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Antibiotic resilience is now a health ‘timebomb’
Potentially it is a “ticking time bomb”.
Resilience to antibiotics is one of the greatest threats to modern health, according to the Government’s chief medical officer, Dame Sally Davies.
“The soaring number of antibiotic-resistant infections pose such a great threat to society that in 20 years’ time we could be taken back to a 19th century environment where everyday infections kill us as a result of routine operations,” she says.
“We have reached a critical point and must act now on a global scale to slow down antimicrobial resistance. In Europe, 25,000 people a year already die from infections which are resistant to our drugs of last resort.
“I have already issued a call to action in the UK, but we can’t tackle the problem on our own and urgently need coordinated international action.”
Dame Sally Davies was speaking following a new report from the World Health Organisation (WHO) which says that antibiotic resistance is no longer a looming danger but a reality with the potential to affect anyone of any age in any country.
Urgent action is now needed to stem the threat to global public health before it is too late, according to the authors.
The report examines data from 114 countries and focuses on seven different bacteria responsible for common but serious diseases such as bloodstream infections (sepsis), diarrhoea, pneumonia, urinary tract infections and gonorrhoea.
It documents resistance to antibiotics, including “last resort” drugs, the final line of defence against the bugs, in all regions of the world and both rich and poor nations.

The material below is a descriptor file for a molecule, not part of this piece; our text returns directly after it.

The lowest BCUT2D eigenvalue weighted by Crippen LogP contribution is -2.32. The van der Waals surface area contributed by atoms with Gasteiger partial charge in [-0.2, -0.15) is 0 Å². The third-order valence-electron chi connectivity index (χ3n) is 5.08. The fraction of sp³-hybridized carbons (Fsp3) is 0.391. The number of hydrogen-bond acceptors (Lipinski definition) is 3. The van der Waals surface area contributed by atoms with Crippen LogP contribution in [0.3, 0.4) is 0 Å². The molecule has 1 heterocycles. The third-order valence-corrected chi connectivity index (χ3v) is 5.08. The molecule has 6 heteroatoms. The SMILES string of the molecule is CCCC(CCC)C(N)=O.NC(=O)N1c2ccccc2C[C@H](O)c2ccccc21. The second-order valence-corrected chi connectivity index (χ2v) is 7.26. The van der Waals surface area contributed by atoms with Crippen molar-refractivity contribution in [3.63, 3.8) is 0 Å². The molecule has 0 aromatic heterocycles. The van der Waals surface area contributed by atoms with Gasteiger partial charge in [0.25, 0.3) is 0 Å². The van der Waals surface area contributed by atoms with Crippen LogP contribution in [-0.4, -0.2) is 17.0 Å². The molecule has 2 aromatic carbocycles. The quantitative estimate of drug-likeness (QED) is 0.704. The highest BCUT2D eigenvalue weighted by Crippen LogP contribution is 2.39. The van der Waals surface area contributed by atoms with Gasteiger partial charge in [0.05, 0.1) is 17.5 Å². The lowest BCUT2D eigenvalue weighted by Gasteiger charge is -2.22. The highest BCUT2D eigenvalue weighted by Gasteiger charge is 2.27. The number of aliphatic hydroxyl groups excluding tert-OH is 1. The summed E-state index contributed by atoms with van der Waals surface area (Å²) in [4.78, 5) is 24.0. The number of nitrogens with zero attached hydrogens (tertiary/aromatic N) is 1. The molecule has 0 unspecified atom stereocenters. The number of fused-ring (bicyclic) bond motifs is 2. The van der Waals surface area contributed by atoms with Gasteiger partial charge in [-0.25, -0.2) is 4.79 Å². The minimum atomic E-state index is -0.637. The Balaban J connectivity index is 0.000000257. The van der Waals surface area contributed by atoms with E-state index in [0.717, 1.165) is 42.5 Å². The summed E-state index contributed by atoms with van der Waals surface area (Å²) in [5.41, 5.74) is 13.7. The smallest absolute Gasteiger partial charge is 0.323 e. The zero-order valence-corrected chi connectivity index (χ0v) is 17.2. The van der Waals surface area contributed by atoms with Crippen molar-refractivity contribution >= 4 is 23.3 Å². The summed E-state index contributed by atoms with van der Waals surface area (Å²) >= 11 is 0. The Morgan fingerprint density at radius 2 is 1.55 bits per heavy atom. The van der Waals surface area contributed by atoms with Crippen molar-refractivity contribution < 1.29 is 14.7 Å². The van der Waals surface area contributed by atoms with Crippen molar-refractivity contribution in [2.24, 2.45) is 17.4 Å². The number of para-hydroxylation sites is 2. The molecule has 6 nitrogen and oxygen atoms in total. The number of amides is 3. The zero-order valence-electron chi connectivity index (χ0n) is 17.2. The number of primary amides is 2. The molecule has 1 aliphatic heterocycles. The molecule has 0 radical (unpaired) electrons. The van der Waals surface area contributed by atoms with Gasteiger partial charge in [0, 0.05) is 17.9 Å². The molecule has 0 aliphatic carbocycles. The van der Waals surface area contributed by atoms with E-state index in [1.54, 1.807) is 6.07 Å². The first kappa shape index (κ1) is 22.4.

Dr Keji Fekuda, WHO’s assistant director-general for health security, says: “Without urgent, coordinated action by many stakeholders, the world is headed for a post-antibiotic era, in which common infections and minor injuries which have been treatable for decades can once again kill.
“Effective antibiotics have been one of the pillars, allowing us to live longer, live healthier and benefit from modern medicine. Unless we take significant actions to improve efforts to prevent infections and also change how we produce, prescribe and use antibiotics, the world will lose more and more of these global public health goods and the implications will be devastating.”
Greg Fell, Consultant in Public Health for Bradford Council, said: “Everyone has a role to play in tackling antibiotic resistance. Patients can help by only using antibiotics when they are prescribed by a doctor, making sure they completed the full course of treatment even if feeling better, and never sharing antibiotics or using left over prescriptions.
“Antibiotics are only effective against bacterial infections and cannot tackle viruses like coughs and colds. The use of antibiotics in many minor bacterial infections might also not affect the speed of the healing process.
“We work with GPs and other health professionals to ensure antibiotics are correctly prescribed. Patients shouldn't expect to be prescribed antibiotics or be upset if they aren’t offered them.”
Dr Richard Dawson, a GP at Westcliffe Medical practice in Shipley, says the importance of not giving antibiotics inappropriately is drilled into doctors from day one. “When making assessments of patients, you determine whether they have an illness where it is justified, and having a conversation as to why it isn’t justified,” he explains, referring to circumstances when it is and when it isn’t appropriate to prescribe antibiotics.
A spokesperson for the three local clinical commissioning groups (CCGs): NHS Airedale, Wharfedale and Craven, NHS Bradford City and NHS Bradford District, said: “This is an important issue for us, along with the whole NHS, and we are working closely with local GP practices and our partners in microbiology and public health to ensure there is appropriate prescribing of antibiotics to reduce the risk of resistance developing.”